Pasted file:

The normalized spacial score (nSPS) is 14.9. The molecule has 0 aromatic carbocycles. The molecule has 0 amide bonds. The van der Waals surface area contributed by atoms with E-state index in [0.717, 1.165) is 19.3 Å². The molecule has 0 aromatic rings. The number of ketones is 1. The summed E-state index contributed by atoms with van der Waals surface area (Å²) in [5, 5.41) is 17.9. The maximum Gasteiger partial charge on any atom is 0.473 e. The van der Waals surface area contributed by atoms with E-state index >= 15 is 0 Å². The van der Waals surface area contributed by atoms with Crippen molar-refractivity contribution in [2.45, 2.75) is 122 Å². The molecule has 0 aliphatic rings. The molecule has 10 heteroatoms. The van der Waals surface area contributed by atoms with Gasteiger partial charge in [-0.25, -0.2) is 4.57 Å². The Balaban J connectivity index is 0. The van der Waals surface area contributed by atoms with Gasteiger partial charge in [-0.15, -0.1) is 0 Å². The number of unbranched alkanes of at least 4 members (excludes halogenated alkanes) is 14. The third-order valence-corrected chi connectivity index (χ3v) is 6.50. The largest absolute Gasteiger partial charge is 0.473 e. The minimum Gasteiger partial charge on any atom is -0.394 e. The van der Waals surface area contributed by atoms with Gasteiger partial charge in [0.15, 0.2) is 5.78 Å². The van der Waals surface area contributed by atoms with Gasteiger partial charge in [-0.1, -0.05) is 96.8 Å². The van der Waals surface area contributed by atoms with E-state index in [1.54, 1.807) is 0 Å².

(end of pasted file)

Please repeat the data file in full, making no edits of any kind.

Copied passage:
The normalized spacial score (nSPS) is 14.9. The molecule has 0 aromatic carbocycles. The molecule has 0 amide bonds. The van der Waals surface area contributed by atoms with E-state index in [0.717, 1.165) is 19.3 Å². The molecule has 0 aromatic rings. The number of ketones is 1. The summed E-state index contributed by atoms with van der Waals surface area (Å²) in [5, 5.41) is 17.9. The maximum Gasteiger partial charge on any atom is 0.473 e. The van der Waals surface area contributed by atoms with E-state index >= 15 is 0 Å². The van der Waals surface area contributed by atoms with Crippen molar-refractivity contribution in [2.45, 2.75) is 122 Å². The molecule has 0 aliphatic rings. The molecule has 10 heteroatoms. The van der Waals surface area contributed by atoms with Gasteiger partial charge in [-0.25, -0.2) is 4.57 Å². The Balaban J connectivity index is 0. The van der Waals surface area contributed by atoms with Gasteiger partial charge in [-0.15, -0.1) is 0 Å². The number of unbranched alkanes of at least 4 members (excludes halogenated alkanes) is 14. The third-order valence-corrected chi connectivity index (χ3v) is 6.50. The largest absolute Gasteiger partial charge is 0.473 e. The minimum Gasteiger partial charge on any atom is -0.394 e. The van der Waals surface area contributed by atoms with Gasteiger partial charge in [0.15, 0.2) is 5.78 Å². The van der Waals surface area contributed by atoms with Gasteiger partial charge in [-0.1, -0.05) is 96.8 Å². The van der Waals surface area contributed by atoms with E-state index in [1.54, 1.807) is 0 Å².